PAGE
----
| 
  • If you are citizen of an European Union member nation, you may not use this service unless you are at least 16 years old.

  • Stop wasting time looking for files and revisions. Connect your Gmail, DriveDropbox, and Slack accounts and in less than 2 minutes, Dokkio will automatically organize all your file attachments. Learn more and claim your free account.

View
 

Quasars 2012

Page history last edited by shankar.choudhury 8 years, 7 months ago

Quasars is a very not-well-known object of space, which in fact, is a major source in discovering the origin of the universe!  Quasars are supermassive black holes that become the centers of galaxies.  A Quasar becomes a Quasar when a massive black hole captures a large amount of matter, making a mini-galaxy, because the matter revolves around the black hole.  They are so massive that they are sometimes three billion times the weight of our sun!  The luminous energy output is even more amazing.  They can have about two trillion times the luminous energy output as the milky way!  The reason why they are so bright is that the dust captured by the massive black hole collide, emitting energy in the form of light.  When you think about it, that's a lot of dust colliding (we are talking in the trillions)!  

 

 

An artist’s rendering of the most distant quasar

An artist's rendering of ULAS J1120+0641, the farthest known quasar from us.  The black hole has a solar mass of two billion.  The stream of light (dust particles) classifies this quasar as a blazar.

 

Quasars were discovered when radio telescopes in the 1950's started picking up radio waves from unknown sources.  Soon, hundreds of these certain radio waves were being recorded.  The astronomers could tell that they were coming from a source very far away (in light year terms), but they could find the source.  They believed that we could see the source, but when they looked, all they saw was just stars.  in the 1960's astronomers pinpointed an emitter of one of the radio waves, but all they saw was what appeared a blue star.  The astronomers pursued their findings, and with calculation, they found that this "star" was very far away, but to be that far away, this object must be many times brighter than most galaxies.  The subject was not pursued because the results were too mind boggling for scientists to comprehend.  Than, in the 90's, astronomers resumed studying these very far away emitters of radio waves.  With calculations, quasars are thought to be between 780 million to 28 billion light years away!  If they are that far away, that means they existed near the beginning of the universe!  Yet another key in finding the origin of the Universe, and possibly "seeing" beyond the observable universe.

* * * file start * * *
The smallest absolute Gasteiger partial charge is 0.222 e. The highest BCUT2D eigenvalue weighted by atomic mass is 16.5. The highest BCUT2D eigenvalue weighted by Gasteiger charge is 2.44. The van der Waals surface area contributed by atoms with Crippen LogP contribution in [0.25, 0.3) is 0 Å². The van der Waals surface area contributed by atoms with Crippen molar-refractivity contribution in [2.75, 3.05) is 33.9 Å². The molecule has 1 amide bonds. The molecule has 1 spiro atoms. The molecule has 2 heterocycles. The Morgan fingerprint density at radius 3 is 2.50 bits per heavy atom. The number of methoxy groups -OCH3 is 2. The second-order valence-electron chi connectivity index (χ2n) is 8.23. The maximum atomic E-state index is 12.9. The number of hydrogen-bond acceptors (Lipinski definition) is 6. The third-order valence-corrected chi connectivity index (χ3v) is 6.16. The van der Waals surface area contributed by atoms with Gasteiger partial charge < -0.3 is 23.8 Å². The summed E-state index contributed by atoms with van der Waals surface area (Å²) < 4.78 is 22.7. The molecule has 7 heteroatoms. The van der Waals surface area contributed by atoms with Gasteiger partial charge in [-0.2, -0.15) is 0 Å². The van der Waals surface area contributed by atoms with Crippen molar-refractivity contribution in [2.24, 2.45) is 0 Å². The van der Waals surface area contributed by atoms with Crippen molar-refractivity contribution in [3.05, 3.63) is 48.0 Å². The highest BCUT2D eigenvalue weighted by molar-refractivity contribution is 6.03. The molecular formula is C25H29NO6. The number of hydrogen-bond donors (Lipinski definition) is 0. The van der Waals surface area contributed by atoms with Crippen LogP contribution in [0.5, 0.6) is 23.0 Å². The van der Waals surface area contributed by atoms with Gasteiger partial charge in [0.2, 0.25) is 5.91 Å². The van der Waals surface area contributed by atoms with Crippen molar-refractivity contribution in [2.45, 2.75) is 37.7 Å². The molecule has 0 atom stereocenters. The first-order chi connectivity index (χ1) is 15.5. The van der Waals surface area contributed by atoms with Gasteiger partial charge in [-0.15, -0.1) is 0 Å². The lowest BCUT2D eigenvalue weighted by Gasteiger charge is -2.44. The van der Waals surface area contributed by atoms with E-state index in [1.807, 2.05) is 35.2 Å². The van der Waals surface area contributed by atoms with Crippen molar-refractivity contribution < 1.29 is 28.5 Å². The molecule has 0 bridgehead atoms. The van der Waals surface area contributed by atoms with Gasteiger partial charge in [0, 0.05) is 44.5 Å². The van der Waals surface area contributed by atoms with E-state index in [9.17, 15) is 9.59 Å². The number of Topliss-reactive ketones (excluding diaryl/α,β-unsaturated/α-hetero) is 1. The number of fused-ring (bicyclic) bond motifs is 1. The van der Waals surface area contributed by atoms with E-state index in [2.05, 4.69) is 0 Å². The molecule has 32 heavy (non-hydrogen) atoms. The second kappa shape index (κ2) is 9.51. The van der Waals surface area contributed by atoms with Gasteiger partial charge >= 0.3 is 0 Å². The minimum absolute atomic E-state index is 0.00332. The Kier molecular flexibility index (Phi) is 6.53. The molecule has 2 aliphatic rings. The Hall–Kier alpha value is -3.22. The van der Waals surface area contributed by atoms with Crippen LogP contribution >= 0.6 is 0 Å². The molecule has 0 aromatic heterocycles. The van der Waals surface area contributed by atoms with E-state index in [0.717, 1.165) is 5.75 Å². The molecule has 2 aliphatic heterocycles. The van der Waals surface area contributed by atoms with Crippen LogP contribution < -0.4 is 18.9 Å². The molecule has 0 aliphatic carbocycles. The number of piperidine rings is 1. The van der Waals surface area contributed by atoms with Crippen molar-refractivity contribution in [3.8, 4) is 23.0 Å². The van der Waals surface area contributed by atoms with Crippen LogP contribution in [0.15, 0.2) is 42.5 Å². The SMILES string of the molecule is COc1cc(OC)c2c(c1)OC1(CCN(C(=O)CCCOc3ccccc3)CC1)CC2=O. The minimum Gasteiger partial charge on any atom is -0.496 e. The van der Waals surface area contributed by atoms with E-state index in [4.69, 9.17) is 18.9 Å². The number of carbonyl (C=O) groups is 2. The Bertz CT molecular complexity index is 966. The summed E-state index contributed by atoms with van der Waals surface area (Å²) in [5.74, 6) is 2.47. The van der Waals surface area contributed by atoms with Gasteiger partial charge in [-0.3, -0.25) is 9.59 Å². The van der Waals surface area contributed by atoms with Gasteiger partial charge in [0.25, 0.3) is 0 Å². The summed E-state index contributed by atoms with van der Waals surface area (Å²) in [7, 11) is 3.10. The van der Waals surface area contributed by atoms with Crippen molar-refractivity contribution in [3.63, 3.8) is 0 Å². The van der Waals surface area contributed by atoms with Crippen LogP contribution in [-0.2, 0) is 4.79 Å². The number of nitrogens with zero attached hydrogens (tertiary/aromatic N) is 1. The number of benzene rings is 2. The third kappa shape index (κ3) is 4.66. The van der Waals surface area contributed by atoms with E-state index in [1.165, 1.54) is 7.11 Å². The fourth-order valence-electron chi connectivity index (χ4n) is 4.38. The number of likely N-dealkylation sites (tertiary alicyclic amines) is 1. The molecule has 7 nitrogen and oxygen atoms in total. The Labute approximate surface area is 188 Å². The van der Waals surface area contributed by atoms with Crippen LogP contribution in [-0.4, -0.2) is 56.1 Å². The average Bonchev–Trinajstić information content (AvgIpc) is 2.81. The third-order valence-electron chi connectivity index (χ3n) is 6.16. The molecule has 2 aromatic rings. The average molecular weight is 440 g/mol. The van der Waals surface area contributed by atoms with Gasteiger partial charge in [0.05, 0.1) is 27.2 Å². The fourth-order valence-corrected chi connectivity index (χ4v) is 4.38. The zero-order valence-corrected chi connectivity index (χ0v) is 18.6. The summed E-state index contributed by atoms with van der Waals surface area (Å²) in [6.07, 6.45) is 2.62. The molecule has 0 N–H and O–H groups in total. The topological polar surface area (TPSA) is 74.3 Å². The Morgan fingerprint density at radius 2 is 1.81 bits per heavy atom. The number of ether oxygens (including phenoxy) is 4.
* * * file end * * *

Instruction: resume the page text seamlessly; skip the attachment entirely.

SDSS J1254+0846

A picture from Chandra, a satellite, of a quasar.  From eyesight, it would look like another star in the sky, but in fact, this one is about 4.6 billion light years away.  

 

Quasars are thought to have existed even before the creation of stars (the earliest galaxy was created about 750 million years after the big bang).  Stars have thought to existed about 150 million years after the big bang.   Every object has what is called a schwarzschild radius.  This is where an object retains it's mass, but is shrunk down to a very small space.  The massive density ratio wise to the volume would create a gravity force so massive it would match one of a black hole.  For instance, if you could shrink Mt. Everest into something smaller than a nanometer, but retain the same mass, it would reach it's schwarzschild radius, and become  a like-black hole.  Even the biggest stars, when they collapse, the black hole is extremely small compared to the star.  Another thing about the schwarzschild radius is that it is proportional.  If a black hole has the same mass as our sun , who's radius is about 700,000 kilometers, it's radius (horizon) would be about three kilometers.  That means the radius of a big quasar (three billion times heavier than our sun) would be about three million kilometers.  That means, the star that collapsed into this black hole would have to have a radius of about 700 billion kilometers.  Creating a star this big would be nearly impossible, considering the amount of chance that a nebula is so uniform, and that the star would collapse on itself before it was complete.  So, how can Quasars be so big?